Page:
In today’s world of social media, oversharing is the norm. Twitter is great for discussing everything from that great new movie to what you had for breakfast. Facebook users often post status updates on everything under the sun, including their interactions, frustrations, struggles and even locations. If someone is feeling under the weather, they might post that fact on social media and get an almost instant stream of well-wishes, commiserations and remedy recommendations in return.
By contrast, an outbreak of illness typically follows a slower reporting and response process. The patient goes for medical care, and the health worker determines what might be the problem. The diagnosis is confirmed by lab tests, which might take a few days to complete. When too many people have the same diagnosis, an outbreak is suspected. This is then reported to health officials, who determine when a public alert will be released concerning the outbreak. The entire process can take several weeks or even months.
Social media platforms can speed up the process significantly by tracking what individuals say about their health in public forums. In late 2011, McHenry County in Illinois proved that social media could get to the truth faster than any public health announcement. This suburb of Chicago was hit hard by whooping cough, starting with the high school cheerleaders, athletes and band members, according to Bloomberg. Students, families and citizens began talking about the illness on Facebook and Twitter. Sickweather LLC spotted the surge in comments online – about two weeks before an official health statement was released on the whooping cough outbreak in that area.
Social media was responsible for the early warning of the recent Ebola outbreak in Guinea, according to Government Technology. HealthMap, a program that mines social media, local news reports and government websites to search for evidence of disease outbreaks, pinpointed a “mystery hemorrhagic fever” in Guinea a full nine days before the World Health Organization announced the Ebola epidemic.
These early warnings have made it clear that social media is poised to spot everything from flu outbreaks to Ebola concerns to mental health issues. Figuring out how to harness the information and use it properly is the next step in making social media work for healthcare.
What Social Media Platforms Can Reveal
When someone is sick, they want to know what’s wrong. It’s not unusual for individuals to turn to Wikipedia for more information about their diagnosis, looking up key search terms in a pursuit of a better understanding. Researchers at Los Alamos National Laboratory are using that human tendency to search for answers as a foundation to predict outbreaks of influenza, Dengue fever and more. According to FierceHealthIT, algorithms that connect Wikipedia searches with information from the Centers for Disease Control and Prevention could lead to disease predictions in real-time.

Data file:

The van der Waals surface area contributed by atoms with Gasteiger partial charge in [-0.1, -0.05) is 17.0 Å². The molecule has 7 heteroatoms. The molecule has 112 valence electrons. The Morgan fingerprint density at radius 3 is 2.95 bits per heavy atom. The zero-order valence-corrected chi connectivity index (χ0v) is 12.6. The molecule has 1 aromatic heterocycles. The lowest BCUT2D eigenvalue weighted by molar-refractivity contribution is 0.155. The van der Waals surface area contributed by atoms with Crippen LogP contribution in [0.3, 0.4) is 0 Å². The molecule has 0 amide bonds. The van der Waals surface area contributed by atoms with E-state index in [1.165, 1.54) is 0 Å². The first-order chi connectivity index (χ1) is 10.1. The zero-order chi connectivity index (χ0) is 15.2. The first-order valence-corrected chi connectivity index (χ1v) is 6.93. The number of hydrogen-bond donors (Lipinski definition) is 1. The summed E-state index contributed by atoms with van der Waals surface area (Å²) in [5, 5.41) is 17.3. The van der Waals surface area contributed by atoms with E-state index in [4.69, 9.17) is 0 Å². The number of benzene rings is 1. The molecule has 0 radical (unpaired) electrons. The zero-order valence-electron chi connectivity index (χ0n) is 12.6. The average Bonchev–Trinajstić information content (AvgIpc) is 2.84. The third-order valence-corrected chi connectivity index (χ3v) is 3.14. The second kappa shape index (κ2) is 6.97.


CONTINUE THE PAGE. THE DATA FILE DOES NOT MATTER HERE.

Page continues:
Facebook has long been a gold mine of information for those who want to weed through millions of updates. Individuals who use the social media site tend to share a great deal of information, including their illnesses, the friend who is feeling under the weather or a family member who is in the hospital. By sifting through the information that is readily available, scientists can find pockets of the world where illnesses and diseases are spreading. When compared with similar information from other social media sites, a stronger picture of a healthcare crisis can be painted, sometimes long before the government of that particular country catches on.
One of the most surprising uses of social media to track flu symptoms is following cancellations on the popular restaurant app, Open Table. According to MedPageToday, those who are very sick will usually chose to cancel reservations and stay home; those cancellations tend to peak in a particular city where illness is running rampant.
Those who are feeling just fine and choose to go out to dinner but find themselves very sick afterward often talk about it online, particularly on websites like Yelp. In fact, 10 percent of all reviews of restaurants on Yelp are related to food-borne illness. That can serve as a surprisingly powerful tool for health departments, allowing them to plan inspections of restaurants that seem to have a great number of customers falling ill.
Twitter has proven to be a very adept tool for uncovering issues, including mental illness. Researchers at Johns Hopkins University designed a computer algorithm to read over eight billion tweets, looking for specific words and phrases commonly associated with anxiety and insomnia, according to Tech Times. The idea is that individuals are more likely to talk openly on an online platform about their life struggles, including issues with mental illness. The program has shown success in pinpointing flu outbreaks, higher incidences of depression in areas affected by unemployment and even higher levels of post-traumatic stress disorder in areas with a high population of veterans.